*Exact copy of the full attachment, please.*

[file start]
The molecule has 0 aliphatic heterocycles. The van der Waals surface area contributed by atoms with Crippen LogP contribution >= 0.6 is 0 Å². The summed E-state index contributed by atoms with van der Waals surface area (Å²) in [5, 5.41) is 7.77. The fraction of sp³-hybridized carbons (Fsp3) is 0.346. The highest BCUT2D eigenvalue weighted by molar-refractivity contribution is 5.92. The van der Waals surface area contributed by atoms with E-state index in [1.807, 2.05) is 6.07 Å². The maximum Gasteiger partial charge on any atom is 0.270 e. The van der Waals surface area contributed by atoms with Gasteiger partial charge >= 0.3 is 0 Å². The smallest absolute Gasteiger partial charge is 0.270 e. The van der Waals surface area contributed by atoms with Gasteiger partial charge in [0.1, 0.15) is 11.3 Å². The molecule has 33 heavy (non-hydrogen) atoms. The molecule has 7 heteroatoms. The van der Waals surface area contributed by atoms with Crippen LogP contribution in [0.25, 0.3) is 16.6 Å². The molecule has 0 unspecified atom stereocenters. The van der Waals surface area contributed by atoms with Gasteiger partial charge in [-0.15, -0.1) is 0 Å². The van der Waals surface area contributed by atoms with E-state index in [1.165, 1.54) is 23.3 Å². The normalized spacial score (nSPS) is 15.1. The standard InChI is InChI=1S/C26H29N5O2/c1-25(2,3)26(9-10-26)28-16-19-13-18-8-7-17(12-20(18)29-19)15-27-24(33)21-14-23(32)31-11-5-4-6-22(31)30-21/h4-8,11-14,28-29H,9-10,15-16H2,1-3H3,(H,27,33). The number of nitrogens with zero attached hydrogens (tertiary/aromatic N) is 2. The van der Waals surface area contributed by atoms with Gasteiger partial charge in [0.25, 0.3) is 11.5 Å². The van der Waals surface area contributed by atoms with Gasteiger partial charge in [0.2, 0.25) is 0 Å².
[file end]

The molecule has 0 aliphatic heterocycles. The van der Waals surface area contributed by atoms with Crippen LogP contribution >= 0.6 is 0 Å². The summed E-state index contributed by atoms with van der Waals surface area (Å²) in [5, 5.41) is 7.77. The fraction of sp³-hybridized carbons (Fsp3) is 0.346. The highest BCUT2D eigenvalue weighted by molar-refractivity contribution is 5.92. The van der Waals surface area contributed by atoms with E-state index in [1.807, 2.05) is 6.07 Å². The maximum Gasteiger partial charge on any atom is 0.270 e. The van der Waals surface area contributed by atoms with Gasteiger partial charge >= 0.3 is 0 Å². The smallest absolute Gasteiger partial charge is 0.270 e. The van der Waals surface area contributed by atoms with Gasteiger partial charge in [0.1, 0.15) is 11.3 Å². The molecule has 33 heavy (non-hydrogen) atoms. The molecule has 7 heteroatoms. The van der Waals surface area contributed by atoms with Crippen LogP contribution in [0.25, 0.3) is 16.6 Å². The molecule has 0 unspecified atom stereocenters. The van der Waals surface area contributed by atoms with Gasteiger partial charge in [-0.15, -0.1) is 0 Å². The van der Waals surface area contributed by atoms with E-state index in [1.165, 1.54) is 23.3 Å². The normalized spacial score (nSPS) is 15.1. The standard InChI is InChI=1S/C26H29N5O2/c1-25(2,3)26(9-10-26)28-16-19-13-18-8-7-17(12-20(18)29-19)15-27-24(33)21-14-23(32)31-11-5-4-6-22(31)30-21/h4-8,11-14,28-29H,9-10,15-16H2,1-3H3,(H,27,33). The number of nitrogens with zero attached hydrogens (tertiary/aromatic N) is 2. The van der Waals surface area contributed by atoms with Gasteiger partial charge in [0.25, 0.3) is 11.5 Å². The van der Waals surface area contributed by atoms with Gasteiger partial charge in [0.2, 0.25) is 0 Å².